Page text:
Context in Section 5

For this blog entry, I want to talk a little bit about Section 5 of the TOEIC test. As I have said in two or three of our previous entries, our major objective in Section 5 is to get as many marks as possible… as quickly as possible. This will allow us to save time that we can then use in Section 7, which is much more intense and time consuming. This approach can be taken as given, because it is an established technique for TOEIC. However, to make the most of it, we need to be sure how to get the best out of the questions in Section 5.
To maximise section 5 we are going to look at using context. Specifically, we are going to break this down into two sections:
  • Vocabulary
  • Grammar
The first point I wish to make is that it is important to identify which type of question you are being asked to answer. This makes it a lot easier to then identify the best way to go about it. So, how do you know if you are looking at a grammar question or a vocabulary question? The simple answer to this one is to look not at the question, but at the answers. If the answers are all of a similar type of word – such as a noun or an adjective – then you are probably looking at a vocabulary question. If the words are different structures (nouns/verbs/adjectives) or they are different forms of a verb, then you are probably looking at a grammar questions.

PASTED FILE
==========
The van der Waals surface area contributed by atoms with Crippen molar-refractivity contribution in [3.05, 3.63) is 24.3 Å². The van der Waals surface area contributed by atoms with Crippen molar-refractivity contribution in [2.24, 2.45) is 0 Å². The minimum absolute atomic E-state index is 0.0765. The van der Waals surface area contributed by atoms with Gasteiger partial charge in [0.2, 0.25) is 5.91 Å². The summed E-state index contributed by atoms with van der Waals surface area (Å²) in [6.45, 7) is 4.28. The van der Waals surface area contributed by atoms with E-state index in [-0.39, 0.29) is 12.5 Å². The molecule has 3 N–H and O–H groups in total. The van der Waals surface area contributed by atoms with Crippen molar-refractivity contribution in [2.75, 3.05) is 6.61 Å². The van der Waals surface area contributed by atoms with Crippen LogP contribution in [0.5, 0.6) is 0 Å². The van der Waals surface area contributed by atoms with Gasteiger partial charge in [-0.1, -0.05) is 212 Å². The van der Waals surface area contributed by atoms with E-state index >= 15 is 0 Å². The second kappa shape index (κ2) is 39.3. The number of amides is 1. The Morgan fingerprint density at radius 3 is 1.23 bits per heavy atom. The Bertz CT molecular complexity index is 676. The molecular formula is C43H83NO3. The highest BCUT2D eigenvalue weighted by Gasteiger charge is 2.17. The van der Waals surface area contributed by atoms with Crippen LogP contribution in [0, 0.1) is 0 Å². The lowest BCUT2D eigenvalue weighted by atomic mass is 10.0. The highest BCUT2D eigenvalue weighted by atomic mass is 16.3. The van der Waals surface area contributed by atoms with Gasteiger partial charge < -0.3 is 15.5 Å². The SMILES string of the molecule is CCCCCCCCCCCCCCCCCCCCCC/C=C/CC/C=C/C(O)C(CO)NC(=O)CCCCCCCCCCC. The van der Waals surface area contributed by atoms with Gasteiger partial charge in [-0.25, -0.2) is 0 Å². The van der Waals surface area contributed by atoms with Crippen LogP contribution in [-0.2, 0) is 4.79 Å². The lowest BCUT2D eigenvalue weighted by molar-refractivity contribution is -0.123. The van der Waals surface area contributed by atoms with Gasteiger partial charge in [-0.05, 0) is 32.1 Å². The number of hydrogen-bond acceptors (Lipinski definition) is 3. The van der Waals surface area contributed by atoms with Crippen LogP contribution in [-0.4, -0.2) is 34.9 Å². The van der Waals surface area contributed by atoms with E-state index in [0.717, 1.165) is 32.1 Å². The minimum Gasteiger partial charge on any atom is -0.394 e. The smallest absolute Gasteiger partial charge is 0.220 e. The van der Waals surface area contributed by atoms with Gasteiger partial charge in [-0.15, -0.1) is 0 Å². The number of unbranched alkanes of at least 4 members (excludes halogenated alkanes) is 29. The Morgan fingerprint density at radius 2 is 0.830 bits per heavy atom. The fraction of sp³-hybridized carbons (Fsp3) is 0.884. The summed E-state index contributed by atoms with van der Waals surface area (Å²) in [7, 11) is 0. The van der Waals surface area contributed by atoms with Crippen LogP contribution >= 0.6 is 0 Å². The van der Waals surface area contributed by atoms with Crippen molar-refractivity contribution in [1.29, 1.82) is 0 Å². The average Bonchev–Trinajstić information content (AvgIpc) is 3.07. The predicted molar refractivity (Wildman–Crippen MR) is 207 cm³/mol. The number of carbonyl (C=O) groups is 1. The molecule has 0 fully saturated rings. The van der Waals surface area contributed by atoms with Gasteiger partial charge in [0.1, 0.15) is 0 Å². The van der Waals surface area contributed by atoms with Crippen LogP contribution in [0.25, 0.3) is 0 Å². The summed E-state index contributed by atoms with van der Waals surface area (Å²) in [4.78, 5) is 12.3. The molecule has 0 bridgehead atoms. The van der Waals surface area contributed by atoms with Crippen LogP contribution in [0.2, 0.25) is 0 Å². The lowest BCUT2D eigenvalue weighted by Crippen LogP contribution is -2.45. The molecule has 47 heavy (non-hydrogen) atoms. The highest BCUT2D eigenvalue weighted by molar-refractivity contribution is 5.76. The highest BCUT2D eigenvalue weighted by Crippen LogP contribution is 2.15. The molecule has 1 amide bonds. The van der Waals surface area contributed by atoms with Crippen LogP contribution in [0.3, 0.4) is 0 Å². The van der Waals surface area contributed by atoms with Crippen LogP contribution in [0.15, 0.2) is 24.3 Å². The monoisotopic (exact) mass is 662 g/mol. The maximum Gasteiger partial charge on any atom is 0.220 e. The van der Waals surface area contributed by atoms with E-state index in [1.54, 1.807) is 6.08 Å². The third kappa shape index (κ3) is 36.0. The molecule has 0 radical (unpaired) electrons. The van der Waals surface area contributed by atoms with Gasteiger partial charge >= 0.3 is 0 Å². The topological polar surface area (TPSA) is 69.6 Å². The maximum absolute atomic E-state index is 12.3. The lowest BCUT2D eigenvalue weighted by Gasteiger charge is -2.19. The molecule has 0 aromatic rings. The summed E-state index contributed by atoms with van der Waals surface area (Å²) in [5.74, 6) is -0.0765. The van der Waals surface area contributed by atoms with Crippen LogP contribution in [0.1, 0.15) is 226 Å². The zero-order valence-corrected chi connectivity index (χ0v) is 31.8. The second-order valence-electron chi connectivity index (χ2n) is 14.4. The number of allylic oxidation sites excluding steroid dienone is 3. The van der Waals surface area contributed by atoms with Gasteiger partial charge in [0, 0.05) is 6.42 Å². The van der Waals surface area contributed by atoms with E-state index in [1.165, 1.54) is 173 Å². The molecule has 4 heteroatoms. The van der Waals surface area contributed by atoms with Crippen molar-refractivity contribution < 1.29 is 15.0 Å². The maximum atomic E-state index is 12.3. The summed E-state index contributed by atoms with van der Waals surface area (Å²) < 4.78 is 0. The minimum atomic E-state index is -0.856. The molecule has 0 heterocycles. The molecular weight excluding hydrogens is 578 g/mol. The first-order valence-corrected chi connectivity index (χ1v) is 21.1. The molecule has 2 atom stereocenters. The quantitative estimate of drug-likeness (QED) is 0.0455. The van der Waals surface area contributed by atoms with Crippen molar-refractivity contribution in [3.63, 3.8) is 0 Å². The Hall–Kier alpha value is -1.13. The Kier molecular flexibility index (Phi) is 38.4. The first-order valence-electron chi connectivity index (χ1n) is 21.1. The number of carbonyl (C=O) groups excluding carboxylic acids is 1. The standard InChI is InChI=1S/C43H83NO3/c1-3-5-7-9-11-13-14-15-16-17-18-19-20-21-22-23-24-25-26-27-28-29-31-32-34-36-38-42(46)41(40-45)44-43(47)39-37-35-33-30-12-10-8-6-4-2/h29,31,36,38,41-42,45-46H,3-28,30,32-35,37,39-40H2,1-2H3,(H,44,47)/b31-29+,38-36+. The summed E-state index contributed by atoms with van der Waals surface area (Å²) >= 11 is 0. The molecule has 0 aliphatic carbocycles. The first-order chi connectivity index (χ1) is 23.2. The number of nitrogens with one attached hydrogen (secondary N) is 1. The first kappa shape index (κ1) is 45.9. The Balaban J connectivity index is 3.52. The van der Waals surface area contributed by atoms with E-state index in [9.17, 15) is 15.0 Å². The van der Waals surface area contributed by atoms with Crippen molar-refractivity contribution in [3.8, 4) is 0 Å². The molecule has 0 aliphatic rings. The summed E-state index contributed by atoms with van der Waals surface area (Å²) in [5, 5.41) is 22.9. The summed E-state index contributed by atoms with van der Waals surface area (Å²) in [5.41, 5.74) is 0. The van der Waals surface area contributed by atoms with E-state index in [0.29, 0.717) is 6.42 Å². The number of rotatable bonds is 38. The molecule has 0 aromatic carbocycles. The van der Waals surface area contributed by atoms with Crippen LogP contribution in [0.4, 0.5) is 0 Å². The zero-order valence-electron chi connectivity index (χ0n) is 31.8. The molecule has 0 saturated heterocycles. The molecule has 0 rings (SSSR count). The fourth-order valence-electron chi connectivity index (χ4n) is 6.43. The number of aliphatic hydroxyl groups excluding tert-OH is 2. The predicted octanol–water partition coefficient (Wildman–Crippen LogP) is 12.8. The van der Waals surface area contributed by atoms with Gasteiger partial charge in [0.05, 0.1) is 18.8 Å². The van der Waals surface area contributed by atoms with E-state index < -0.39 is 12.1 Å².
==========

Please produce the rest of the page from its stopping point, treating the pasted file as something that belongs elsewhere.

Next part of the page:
So, once you have identified the type of question you are looking at, what do you need to do? How is the approach different? Essentially, the overall tactic is the same. You need to look at each question for clues to the answer. However, the things we are searching for are different. Here are a few pointers:
  • If you have a selection of forms of the same verb, it is a good idea to look in the question for a hint on the time. This can help you pick the correct tense. Look for times dates or written forms that give a hint as to the time.
  • When you have verbs in your answer choices, always look for the auxiliary. The auxiliary will tell you about the tense and the form of the verb you will need. If you identify an auxiliary verb it becomes far easier to eliminate incorrect choices and deduce the correct ones.
  • When you have identified a vocabulary question, think about the context and look for words that either go together or are opposites. Think about how the question and the answers relate. Always look for words that have a relationship.
These are just three simple ways of making the questions in Section 5 just that little bit easier.